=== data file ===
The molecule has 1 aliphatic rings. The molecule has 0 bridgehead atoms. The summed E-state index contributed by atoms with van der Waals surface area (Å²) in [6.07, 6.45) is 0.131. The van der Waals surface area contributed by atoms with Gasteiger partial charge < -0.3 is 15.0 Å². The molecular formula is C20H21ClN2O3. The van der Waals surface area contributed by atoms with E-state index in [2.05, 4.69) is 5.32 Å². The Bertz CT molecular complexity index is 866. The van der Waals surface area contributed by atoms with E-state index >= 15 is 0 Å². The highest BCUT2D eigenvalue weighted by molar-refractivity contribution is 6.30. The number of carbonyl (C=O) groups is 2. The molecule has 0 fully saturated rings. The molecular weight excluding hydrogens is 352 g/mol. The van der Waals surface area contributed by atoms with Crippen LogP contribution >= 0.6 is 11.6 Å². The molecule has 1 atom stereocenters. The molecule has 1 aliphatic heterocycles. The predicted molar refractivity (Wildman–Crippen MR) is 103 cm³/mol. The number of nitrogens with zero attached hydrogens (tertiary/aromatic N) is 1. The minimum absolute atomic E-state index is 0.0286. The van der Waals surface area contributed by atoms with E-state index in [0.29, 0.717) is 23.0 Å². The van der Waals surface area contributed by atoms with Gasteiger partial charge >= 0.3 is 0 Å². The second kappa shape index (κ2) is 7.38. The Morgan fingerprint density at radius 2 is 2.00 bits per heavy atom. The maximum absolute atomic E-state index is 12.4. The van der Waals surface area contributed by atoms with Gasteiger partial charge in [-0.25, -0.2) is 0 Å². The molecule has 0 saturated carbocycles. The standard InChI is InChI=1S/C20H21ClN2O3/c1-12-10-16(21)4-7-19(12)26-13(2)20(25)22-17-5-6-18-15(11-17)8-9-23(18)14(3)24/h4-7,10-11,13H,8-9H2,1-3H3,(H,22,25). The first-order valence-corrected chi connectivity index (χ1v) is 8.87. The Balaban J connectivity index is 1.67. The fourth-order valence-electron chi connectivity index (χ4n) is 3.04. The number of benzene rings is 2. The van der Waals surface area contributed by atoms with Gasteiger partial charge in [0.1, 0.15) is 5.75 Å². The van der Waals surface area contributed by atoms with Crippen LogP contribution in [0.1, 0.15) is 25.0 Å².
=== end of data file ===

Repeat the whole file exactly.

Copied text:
The molecule has 1 aliphatic rings. The molecule has 0 bridgehead atoms. The summed E-state index contributed by atoms with van der Waals surface area (Å²) in [6.07, 6.45) is 0.131. The van der Waals surface area contributed by atoms with Gasteiger partial charge < -0.3 is 15.0 Å². The molecular formula is C20H21ClN2O3. The van der Waals surface area contributed by atoms with E-state index in [2.05, 4.69) is 5.32 Å². The Bertz CT molecular complexity index is 866. The van der Waals surface area contributed by atoms with E-state index >= 15 is 0 Å². The highest BCUT2D eigenvalue weighted by molar-refractivity contribution is 6.30. The number of carbonyl (C=O) groups is 2. The molecule has 0 fully saturated rings. The molecular weight excluding hydrogens is 352 g/mol. The van der Waals surface area contributed by atoms with Crippen LogP contribution >= 0.6 is 11.6 Å². The molecule has 1 atom stereocenters. The molecule has 1 aliphatic heterocycles. The predicted molar refractivity (Wildman–Crippen MR) is 103 cm³/mol. The number of nitrogens with zero attached hydrogens (tertiary/aromatic N) is 1. The minimum absolute atomic E-state index is 0.0286. The van der Waals surface area contributed by atoms with E-state index in [0.29, 0.717) is 23.0 Å². The van der Waals surface area contributed by atoms with Gasteiger partial charge >= 0.3 is 0 Å². The second kappa shape index (κ2) is 7.38. The Morgan fingerprint density at radius 2 is 2.00 bits per heavy atom. The maximum absolute atomic E-state index is 12.4. The van der Waals surface area contributed by atoms with Gasteiger partial charge in [-0.25, -0.2) is 0 Å². The molecule has 0 saturated carbocycles. The standard InChI is InChI=1S/C20H21ClN2O3/c1-12-10-16(21)4-7-19(12)26-13(2)20(25)22-17-5-6-18-15(11-17)8-9-23(18)14(3)24/h4-7,10-11,13H,8-9H2,1-3H3,(H,22,25). The first-order valence-corrected chi connectivity index (χ1v) is 8.87. The Balaban J connectivity index is 1.67. The fourth-order valence-electron chi connectivity index (χ4n) is 3.04. The number of benzene rings is 2. The van der Waals surface area contributed by atoms with Gasteiger partial charge in [0.1, 0.15) is 5.75 Å². The van der Waals surface area contributed by atoms with Crippen LogP contribution in [0.1, 0.15) is 25.0 Å².